The Project Gutenberg EBook of Arm of the Law, by Harry Harrison
This eBook is for the use of anyone anywhere at no cost and with
almost no restrictions whatsoever. You may copy it, give it away or
re-use it under the terms of the Project Gutenberg License included
with this eBook or online at www.gutenberg.net
Title: Arm of the Law
Author: Harry Harrison
Release Date: June 22, 2009 [EBook #29204]
Produced by Greg Weeks, Stephen Blundell and the Online
Distributed Proofreading Team at http://www.pgdp.net
How could a robot—a machine, after all—be involved in something like law application and violence Harry Harrison, who will be remembered for his THE VELVET GLOVE (Nov. 1956) and his more recent TRAINEE FOR MARS (June 1958) tells what happens when a police robot hits an outpost on Mars.
arm of the law
by ... Harry Harrison
At one time—this was before the Robot Restriction Laws—they'd even allowed them to make their own decisions....
It was a big, coffin-shaped plywood box that looked like it weighed a ton. This brawny type just dumped it through the door of the police station and started away. I looked up from the blotter and shouted at the trucker's vanishing back.
"What the hell is that?"
"How should I know?" he said as he swung up into the cab. "I just deliver, I don't X-ray 'em. It came on the morning rocket from earth is all I know." He gunned the truck more than he had to and threw up a billowing cloud of red dust.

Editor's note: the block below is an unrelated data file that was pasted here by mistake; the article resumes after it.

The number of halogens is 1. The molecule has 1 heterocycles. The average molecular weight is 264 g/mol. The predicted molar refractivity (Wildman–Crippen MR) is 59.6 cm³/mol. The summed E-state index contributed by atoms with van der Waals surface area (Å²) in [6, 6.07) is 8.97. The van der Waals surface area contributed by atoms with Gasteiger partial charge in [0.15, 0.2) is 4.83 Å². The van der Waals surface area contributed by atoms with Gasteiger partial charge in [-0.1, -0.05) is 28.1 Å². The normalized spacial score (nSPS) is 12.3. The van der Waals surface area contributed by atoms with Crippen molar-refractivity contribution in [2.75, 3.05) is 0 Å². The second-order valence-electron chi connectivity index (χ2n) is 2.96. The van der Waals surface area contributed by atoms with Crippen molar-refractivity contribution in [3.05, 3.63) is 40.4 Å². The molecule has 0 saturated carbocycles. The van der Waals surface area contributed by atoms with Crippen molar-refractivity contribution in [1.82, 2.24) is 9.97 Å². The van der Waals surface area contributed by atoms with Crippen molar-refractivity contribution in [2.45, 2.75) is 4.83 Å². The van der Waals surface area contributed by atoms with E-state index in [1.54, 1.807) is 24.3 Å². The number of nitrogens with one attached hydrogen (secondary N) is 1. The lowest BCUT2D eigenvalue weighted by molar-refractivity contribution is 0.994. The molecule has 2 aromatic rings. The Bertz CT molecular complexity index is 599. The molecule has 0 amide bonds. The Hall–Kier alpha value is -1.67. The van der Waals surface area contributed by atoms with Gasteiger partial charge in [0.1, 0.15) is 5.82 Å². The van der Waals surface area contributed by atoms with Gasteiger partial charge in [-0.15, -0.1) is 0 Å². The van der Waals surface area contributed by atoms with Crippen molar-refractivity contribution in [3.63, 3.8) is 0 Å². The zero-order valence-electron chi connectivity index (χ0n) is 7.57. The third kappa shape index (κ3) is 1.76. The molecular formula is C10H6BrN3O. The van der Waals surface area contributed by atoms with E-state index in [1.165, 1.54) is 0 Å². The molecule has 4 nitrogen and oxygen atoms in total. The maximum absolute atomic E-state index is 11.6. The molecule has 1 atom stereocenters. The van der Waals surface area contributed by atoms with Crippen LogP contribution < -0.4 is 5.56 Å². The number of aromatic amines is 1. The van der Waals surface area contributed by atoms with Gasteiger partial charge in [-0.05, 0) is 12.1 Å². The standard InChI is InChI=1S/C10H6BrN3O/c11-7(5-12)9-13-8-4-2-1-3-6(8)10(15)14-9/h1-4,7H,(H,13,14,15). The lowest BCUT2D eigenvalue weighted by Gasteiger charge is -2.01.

"Jokers," I growled to myself. "Mars is full of jokers."
When I went over to look at the box I could feel the dust grate between my teeth. Chief Craig must have heard the racket because he came out of his office and helped me stand and look at the box.
"Think it's a bomb?" he asked in a bored voice.
"Why would anyone bother—particularly with a thing this size? And all the way from earth."
He nodded agreement and walked around to look at the other end. There was no sender's address anywhere on the outside. Finally we had to dig out the crowbar and I went to work on the top. After some prying it pulled free and fell off.
That was when we had our first look at Ned. We all would have been a lot happier if it had been our last look as well. If we had just put the lid back on and shipped the thing back to earth! I know now what they mean about Pandora's Box.
But we just stood there and stared like a couple of rubes. Ned lay motionless and stared back at us.
"A robot!" the Chief said.
"Very observant; it's easy to see you went to the police academy."
"Ha ha! Now find out what he's doing here."